Endoscopic Discectomy to Treat Herniated Disc
An endoscope is a small surgical instrument which is shaped like a pipe with a 5 millimeter diameter. At one end is lens while the inside is a fiber optic to show the image of the affected area. There is space to insert equipment such as a laser or other special treatment equipment to help treat areas not visible to the naked eye.
After the patient is administered anesthetic, the physician will make a 0.5 centimeter incision on the flank or the back and insert the endoscope through the incision to the affected area to treat the depressed nerve. The physician will not have to cut out any back muscle to reach the affected area.
The endoscope will help the physician see the nerve more clearly as it can penetrate more deeply and magnify the view. This will make it easy for the physician to remove the specific part of the spinal disc, the spinal joint, or the tendon which is depressing the nerve. The procedure takes only 15-30 minutes and the patient will be able to get up and walk post-surgery.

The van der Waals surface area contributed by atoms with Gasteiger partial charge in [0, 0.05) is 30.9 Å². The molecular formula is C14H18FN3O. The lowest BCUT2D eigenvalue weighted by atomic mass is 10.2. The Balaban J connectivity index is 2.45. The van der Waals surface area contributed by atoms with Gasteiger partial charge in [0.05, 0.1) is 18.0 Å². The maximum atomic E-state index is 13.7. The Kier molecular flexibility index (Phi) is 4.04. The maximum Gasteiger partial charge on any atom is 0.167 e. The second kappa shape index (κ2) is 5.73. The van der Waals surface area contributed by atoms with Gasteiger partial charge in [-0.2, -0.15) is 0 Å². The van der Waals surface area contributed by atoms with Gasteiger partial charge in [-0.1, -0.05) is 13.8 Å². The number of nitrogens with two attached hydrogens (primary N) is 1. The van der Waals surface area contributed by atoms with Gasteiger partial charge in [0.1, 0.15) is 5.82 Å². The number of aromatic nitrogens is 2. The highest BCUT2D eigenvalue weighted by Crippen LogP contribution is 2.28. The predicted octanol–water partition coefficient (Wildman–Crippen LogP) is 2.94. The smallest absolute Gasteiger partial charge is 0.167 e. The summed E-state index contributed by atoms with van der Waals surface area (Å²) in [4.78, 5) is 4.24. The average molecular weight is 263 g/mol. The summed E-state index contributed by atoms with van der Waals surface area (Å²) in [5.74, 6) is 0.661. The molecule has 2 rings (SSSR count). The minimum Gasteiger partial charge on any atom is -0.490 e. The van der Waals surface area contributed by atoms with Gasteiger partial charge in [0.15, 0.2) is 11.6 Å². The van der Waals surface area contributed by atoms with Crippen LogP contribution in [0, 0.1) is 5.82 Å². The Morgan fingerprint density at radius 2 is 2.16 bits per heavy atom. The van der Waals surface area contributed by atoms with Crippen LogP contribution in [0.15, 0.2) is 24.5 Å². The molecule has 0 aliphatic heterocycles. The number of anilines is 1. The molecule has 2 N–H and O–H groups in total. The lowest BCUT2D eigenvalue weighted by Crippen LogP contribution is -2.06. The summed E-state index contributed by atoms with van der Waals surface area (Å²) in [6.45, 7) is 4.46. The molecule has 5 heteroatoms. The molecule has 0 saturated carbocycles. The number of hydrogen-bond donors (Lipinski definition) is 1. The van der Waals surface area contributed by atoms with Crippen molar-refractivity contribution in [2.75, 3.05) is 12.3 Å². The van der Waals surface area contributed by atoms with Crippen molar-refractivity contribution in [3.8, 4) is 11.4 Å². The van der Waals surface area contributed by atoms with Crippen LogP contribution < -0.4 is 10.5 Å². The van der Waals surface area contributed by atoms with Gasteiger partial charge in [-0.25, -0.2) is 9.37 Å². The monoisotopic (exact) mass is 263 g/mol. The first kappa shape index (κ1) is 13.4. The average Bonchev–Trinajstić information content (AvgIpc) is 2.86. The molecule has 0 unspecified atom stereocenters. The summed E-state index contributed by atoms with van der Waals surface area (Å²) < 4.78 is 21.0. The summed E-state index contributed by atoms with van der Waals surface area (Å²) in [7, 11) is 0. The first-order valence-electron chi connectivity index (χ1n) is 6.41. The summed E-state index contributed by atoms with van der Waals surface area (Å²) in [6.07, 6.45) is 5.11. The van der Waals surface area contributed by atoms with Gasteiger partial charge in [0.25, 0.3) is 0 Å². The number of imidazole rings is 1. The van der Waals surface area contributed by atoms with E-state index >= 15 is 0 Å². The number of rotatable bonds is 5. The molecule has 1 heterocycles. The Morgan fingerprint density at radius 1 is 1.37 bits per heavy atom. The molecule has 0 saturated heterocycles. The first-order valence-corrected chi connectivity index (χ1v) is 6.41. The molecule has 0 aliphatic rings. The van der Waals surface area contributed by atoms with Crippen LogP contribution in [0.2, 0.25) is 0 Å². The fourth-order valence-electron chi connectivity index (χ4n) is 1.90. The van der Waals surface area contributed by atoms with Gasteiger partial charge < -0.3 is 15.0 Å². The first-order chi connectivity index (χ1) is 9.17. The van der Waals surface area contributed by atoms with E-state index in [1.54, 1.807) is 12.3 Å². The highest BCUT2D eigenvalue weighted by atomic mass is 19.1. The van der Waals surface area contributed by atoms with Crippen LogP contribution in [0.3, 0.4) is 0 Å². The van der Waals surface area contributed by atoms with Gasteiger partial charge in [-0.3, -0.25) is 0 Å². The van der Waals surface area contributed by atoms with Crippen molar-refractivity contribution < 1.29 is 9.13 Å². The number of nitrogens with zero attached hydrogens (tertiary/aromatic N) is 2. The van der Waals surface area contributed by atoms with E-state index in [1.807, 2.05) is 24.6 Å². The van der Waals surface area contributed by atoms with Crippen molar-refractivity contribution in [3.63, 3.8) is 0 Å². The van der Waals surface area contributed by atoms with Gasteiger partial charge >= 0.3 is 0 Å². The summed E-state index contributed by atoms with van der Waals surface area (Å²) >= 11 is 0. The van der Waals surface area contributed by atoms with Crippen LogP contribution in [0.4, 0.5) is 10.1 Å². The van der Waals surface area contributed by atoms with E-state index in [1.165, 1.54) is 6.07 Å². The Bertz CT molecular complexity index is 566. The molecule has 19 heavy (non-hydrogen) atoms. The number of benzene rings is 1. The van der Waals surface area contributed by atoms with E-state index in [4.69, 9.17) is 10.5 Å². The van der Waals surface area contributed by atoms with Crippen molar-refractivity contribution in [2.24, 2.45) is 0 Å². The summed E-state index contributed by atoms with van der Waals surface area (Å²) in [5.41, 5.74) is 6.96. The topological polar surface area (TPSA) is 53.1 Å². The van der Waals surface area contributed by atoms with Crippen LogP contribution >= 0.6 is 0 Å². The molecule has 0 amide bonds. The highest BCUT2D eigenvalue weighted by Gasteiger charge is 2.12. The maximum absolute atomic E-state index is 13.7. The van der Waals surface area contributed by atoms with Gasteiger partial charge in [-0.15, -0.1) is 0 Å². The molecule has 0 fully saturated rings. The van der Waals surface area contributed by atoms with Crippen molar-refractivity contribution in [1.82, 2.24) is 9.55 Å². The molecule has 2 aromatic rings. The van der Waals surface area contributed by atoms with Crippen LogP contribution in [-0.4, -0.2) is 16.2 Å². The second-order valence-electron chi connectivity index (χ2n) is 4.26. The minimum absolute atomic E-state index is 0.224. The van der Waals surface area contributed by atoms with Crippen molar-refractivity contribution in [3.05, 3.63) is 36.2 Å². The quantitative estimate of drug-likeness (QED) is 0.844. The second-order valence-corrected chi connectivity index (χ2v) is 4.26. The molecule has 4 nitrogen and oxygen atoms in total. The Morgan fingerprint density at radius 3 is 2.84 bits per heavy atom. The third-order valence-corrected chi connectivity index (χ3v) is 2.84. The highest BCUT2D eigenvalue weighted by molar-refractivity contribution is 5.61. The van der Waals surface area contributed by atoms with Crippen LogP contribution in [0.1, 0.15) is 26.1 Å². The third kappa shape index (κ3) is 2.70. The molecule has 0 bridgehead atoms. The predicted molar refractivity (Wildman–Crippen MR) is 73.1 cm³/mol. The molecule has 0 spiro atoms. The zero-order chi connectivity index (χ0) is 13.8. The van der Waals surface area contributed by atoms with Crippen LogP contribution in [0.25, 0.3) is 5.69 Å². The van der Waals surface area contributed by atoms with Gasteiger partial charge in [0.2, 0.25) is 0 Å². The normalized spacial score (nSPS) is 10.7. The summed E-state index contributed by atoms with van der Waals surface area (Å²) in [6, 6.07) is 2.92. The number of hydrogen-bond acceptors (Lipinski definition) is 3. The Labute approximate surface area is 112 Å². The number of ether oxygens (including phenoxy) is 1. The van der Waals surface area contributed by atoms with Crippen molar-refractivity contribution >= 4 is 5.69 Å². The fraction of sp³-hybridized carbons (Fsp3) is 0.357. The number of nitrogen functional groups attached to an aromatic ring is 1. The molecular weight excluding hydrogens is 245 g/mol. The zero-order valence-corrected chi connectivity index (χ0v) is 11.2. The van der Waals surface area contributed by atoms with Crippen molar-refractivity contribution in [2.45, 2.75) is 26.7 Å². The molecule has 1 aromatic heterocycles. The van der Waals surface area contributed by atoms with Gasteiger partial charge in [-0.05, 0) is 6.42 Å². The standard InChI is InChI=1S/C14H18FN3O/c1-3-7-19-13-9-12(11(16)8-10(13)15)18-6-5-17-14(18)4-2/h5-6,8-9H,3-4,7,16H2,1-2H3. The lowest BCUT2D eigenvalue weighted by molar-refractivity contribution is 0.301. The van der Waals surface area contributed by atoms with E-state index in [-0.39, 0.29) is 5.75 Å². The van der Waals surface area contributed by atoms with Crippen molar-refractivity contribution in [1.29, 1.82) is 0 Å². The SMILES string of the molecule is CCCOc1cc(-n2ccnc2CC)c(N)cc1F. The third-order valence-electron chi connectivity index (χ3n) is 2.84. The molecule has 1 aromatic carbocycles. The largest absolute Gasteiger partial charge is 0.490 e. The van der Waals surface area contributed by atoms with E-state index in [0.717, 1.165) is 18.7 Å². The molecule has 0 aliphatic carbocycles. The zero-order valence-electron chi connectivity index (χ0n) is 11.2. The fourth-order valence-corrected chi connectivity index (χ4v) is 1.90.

- Only a 0.5 centimeter incision so less pain from the incision wound post-surgery
- Low risk of infection
- Lessens the damage on healthy tissue surrounding the incision wound
- Speedy recovery post-surgery and discharge within 24 hours
- Blood transfusion not necessary due to limited loss of blood
- Lower cost than normal surgery because the special equipment means less injury and less recuperation needed at the hospital
- Only applicable for cases where the spinal disc hasn’t dislocated much; cases where the spinal disc has dislocated far requires the insertion of screws to fix the spinal disc in place
- Must be conducted by an experienced physician for a successful result and limited complications